ORONO, Maine — The University of Maine’s vice president for enrollment management, whose work recruiting students, particularly from out of state, was considered “foundational” to the university’s five-year plan, no longer works at UMaine, a spokesperson confirmed last week.

The vice president, Jimmy Jung, was hired by the university in 2012. After at least three consecutive years of declining student enrollment, UMaine’s student population grew during Jung’s first year. His work on enrollment was praised by former UMaine President Paul Ferguson and was one of the cornerstones of Ferguson’s plan to increase revenue and ensure the school is serving the state to the best of its ability, which he called the “Blue Sky Plan.”

Jung is the third vice president to leave UMaine in less than a year, but the departures of the other two — both vice presidents for administration and finance — were announced in press releases that included quotes from the presidents praising them for their service to the university.

The university did not say why Jung left, nor was his departure announced.

“Jimmy Jung is not working in his capacity as University of Maine vice president for enrollment management,” UMaine’s spokesperson, Margaret Nagle, said in a statement sent in response to a request from the BDN. “The University of Maine does not comment on personnel matters.”

Attempts to reach Jung during the week were not successful.

Between the fall of 2012 and the fall of 2013, the student population at UMaine increased from 10,901 to 11,247, according to the university system’s enrollment report. That’s an increase of 3.2 percent, though enrollment throughout the seven-campus system declined by 2.1 percent during the same time period. The 2013 freshman class was the largest in UMaine’s history.

Enrollment at UMaine declined slightly again this year, however. As of Oct. 1, the total student population was 11,205.

But the out-of-state student population increased. In the fall of 2013, there were 2,547 students from out-of-state, while this fall there are 2,919. Most out-of-state students pay full tuition, which has increased each year even as the lower, in-state tuition has remained flat. This year, out-of-state students who are not from New England will pay about $41,000 per year, while Maine residents will pay about $23,100 and students from other New England states will pay $27,300.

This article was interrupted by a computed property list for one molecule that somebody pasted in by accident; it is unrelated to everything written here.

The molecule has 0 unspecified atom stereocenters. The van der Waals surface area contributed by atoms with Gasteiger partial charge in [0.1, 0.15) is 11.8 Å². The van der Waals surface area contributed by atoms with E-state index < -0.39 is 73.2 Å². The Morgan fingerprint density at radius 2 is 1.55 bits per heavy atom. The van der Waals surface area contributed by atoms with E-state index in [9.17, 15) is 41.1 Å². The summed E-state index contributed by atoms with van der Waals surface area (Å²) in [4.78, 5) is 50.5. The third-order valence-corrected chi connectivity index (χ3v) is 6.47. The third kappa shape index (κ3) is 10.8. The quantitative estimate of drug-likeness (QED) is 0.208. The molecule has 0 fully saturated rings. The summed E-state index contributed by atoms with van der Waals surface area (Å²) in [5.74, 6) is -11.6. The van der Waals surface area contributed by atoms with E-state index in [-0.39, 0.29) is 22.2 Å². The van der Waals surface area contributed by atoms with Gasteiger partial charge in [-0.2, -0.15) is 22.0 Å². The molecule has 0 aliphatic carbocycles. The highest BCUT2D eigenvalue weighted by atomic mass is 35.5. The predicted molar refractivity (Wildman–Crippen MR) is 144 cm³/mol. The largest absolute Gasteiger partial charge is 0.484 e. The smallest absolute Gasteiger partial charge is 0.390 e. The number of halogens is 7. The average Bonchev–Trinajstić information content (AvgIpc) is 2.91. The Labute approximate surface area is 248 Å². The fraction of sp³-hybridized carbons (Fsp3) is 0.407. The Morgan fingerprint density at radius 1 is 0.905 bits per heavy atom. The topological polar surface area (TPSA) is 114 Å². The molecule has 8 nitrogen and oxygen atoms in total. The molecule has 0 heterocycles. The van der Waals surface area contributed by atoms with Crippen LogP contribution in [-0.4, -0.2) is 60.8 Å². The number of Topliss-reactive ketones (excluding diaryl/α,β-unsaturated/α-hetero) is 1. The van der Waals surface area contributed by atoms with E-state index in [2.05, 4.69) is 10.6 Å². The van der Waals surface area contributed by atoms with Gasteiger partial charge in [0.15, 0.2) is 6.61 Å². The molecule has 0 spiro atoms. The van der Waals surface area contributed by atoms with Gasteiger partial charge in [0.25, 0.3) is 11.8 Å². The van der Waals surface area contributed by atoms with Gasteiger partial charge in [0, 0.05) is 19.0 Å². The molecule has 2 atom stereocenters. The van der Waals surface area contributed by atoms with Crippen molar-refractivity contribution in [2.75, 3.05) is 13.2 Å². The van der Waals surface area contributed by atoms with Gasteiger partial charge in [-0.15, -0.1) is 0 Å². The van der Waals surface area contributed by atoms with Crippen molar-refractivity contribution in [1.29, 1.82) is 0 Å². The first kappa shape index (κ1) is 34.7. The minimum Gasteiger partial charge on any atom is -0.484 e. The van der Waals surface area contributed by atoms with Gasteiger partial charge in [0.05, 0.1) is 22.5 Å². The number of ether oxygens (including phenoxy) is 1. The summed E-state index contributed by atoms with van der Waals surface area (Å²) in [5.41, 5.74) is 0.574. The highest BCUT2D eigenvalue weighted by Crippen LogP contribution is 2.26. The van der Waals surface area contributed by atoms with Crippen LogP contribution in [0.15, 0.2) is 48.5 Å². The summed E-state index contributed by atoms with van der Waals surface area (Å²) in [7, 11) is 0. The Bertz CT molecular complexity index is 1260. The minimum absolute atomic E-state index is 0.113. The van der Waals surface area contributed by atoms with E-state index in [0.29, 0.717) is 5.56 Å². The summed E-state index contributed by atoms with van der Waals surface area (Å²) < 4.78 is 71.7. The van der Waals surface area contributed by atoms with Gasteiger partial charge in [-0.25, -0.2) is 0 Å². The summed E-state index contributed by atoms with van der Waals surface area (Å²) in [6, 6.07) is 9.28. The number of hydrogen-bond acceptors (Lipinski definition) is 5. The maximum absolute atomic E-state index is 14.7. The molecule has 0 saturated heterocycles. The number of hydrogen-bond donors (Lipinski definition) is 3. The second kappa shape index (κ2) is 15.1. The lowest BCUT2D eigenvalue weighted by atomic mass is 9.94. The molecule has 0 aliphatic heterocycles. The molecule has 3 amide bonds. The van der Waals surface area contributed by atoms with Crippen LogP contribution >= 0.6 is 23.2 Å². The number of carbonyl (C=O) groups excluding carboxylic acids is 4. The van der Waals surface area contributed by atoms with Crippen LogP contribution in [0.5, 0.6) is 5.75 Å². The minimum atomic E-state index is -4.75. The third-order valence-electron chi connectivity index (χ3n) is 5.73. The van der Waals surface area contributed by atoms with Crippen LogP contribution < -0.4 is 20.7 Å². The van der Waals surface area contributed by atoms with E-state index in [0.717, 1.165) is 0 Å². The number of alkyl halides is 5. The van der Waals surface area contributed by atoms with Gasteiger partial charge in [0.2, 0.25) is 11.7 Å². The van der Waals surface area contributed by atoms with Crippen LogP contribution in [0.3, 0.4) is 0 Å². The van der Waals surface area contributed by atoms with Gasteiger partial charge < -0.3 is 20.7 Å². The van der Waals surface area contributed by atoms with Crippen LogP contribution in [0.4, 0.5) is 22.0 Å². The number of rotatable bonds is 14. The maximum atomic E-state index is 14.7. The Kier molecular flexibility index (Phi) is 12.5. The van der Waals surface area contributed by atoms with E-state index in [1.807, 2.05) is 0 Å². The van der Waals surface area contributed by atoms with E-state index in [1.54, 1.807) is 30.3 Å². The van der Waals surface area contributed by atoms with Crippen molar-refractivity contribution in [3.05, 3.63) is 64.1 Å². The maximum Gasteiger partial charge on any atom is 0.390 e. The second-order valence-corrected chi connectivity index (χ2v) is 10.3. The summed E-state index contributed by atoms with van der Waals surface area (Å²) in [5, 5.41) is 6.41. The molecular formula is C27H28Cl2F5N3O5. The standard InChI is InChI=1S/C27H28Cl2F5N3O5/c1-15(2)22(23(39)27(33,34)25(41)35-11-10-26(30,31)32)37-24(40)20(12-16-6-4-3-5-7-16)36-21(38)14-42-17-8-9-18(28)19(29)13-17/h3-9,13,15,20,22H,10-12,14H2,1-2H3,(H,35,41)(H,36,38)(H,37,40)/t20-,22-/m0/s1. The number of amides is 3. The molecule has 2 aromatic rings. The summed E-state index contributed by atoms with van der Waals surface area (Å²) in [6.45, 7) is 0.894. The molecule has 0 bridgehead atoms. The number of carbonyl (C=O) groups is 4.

During his time with UMaine, Jung oversaw a partnership with Study Group, a for-profit company that partners with colleges around the world to recruit international students to their campuses. Study Group often recruits students using agents who are paid on a per-student basis, a method that is controversial and can be illegal if done within the United States.

Last spring, Ferguson, who was president at the time, called the university’s attempts to recruit out-of-state students “aggressive” and said UMaine would be in a “world of pain” had they not done so. The university needed to cut $9.7 million from its budget but was able to do so without laying off any faculty.

At the same time, the University of Southern Maine attempted to layoff 12 faculty members in an effort to cut $14 million from its budget. Those retrenchments were rescinded, but USM’s president, David Flanagan, proposed a plan last Monday that would lay off 50 faculty members.

University system administrators say they will cut $69 million from their budget by fiscal year 2019. During the past six months, administrators on the campuses have left their positions in droves.

Last May, Ferguson announced he would leave UMaine to take a position at Ball State University in Indiana. The two other vice presidents to leave the flagship university were Janet Waldron, who left to take a position at the University of North Texas System, and Judy Ryan, who replaced Waldron in the spring but then retired in September.

Before Jung came to UMaine, he worked as assistant vice president for enrollment management at the College at Brockport, part of the State University of New York; as executive director for strategic enrollment management at Baruch College, part of the City University of New York; and as an enrollment analyst at Fordham University, also in New York.

Jung is a finalist for a position as vice president for students at the University of Hawaii, according to that college’s website. He is scheduled make a presentation on the campus in Manoa on Tuesday.

Nell Gluckman

Nell is the education reporter for the Bangor Daily News, but she will be helping out the political team by covering the 2nd Congressional District election this year. Before joining the Bangor Daily News...